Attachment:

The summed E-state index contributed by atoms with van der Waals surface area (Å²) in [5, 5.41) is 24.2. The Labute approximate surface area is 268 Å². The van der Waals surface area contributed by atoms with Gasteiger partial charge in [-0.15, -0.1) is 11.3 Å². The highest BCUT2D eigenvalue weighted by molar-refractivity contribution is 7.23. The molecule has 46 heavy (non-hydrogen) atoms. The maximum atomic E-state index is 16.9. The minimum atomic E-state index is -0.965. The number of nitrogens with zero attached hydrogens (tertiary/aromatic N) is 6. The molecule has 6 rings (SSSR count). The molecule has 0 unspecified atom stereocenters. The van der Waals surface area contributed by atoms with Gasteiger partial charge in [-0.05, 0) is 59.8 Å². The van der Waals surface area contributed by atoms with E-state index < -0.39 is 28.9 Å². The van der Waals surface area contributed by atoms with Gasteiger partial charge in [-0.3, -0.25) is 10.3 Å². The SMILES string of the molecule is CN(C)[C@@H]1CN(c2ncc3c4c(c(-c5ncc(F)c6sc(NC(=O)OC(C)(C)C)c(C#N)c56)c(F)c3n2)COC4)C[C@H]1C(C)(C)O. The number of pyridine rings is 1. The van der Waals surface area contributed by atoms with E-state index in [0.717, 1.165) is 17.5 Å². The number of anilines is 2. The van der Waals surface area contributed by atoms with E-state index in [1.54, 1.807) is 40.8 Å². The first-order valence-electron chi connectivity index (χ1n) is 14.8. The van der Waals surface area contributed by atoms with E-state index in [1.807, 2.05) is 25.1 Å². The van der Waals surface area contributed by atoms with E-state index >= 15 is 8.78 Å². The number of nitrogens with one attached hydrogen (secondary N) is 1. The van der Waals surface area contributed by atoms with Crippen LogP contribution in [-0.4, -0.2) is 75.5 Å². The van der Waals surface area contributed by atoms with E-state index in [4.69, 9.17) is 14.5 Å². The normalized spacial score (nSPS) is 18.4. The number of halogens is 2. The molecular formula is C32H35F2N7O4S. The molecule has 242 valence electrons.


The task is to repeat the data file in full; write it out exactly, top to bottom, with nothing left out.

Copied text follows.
The summed E-state index contributed by atoms with van der Waals surface area (Å²) in [5, 5.41) is 24.2. The Labute approximate surface area is 268 Å². The van der Waals surface area contributed by atoms with Gasteiger partial charge in [-0.15, -0.1) is 11.3 Å². The highest BCUT2D eigenvalue weighted by molar-refractivity contribution is 7.23. The molecule has 46 heavy (non-hydrogen) atoms. The maximum atomic E-state index is 16.9. The minimum atomic E-state index is -0.965. The number of nitrogens with zero attached hydrogens (tertiary/aromatic N) is 6. The molecule has 6 rings (SSSR count). The molecule has 0 unspecified atom stereocenters. The van der Waals surface area contributed by atoms with Gasteiger partial charge in [-0.05, 0) is 59.8 Å². The van der Waals surface area contributed by atoms with E-state index < -0.39 is 28.9 Å². The van der Waals surface area contributed by atoms with Gasteiger partial charge in [-0.3, -0.25) is 10.3 Å². The SMILES string of the molecule is CN(C)[C@@H]1CN(c2ncc3c4c(c(-c5ncc(F)c6sc(NC(=O)OC(C)(C)C)c(C#N)c56)c(F)c3n2)COC4)C[C@H]1C(C)(C)O. The number of pyridine rings is 1. The van der Waals surface area contributed by atoms with E-state index in [0.717, 1.165) is 17.5 Å². The number of anilines is 2. The van der Waals surface area contributed by atoms with E-state index in [1.54, 1.807) is 40.8 Å². The first-order valence-electron chi connectivity index (χ1n) is 14.8. The van der Waals surface area contributed by atoms with E-state index in [1.807, 2.05) is 25.1 Å². The van der Waals surface area contributed by atoms with E-state index >= 15 is 8.78 Å². The number of nitrogens with one attached hydrogen (secondary N) is 1. The van der Waals surface area contributed by atoms with Crippen LogP contribution in [-0.4, -0.2) is 75.5 Å². The van der Waals surface area contributed by atoms with E-state index in [4.69, 9.17) is 14.5 Å². The normalized spacial score (nSPS) is 18.4. The number of halogens is 2. The molecular formula is C32H35F2N7O4S. The molecule has 242 valence electrons.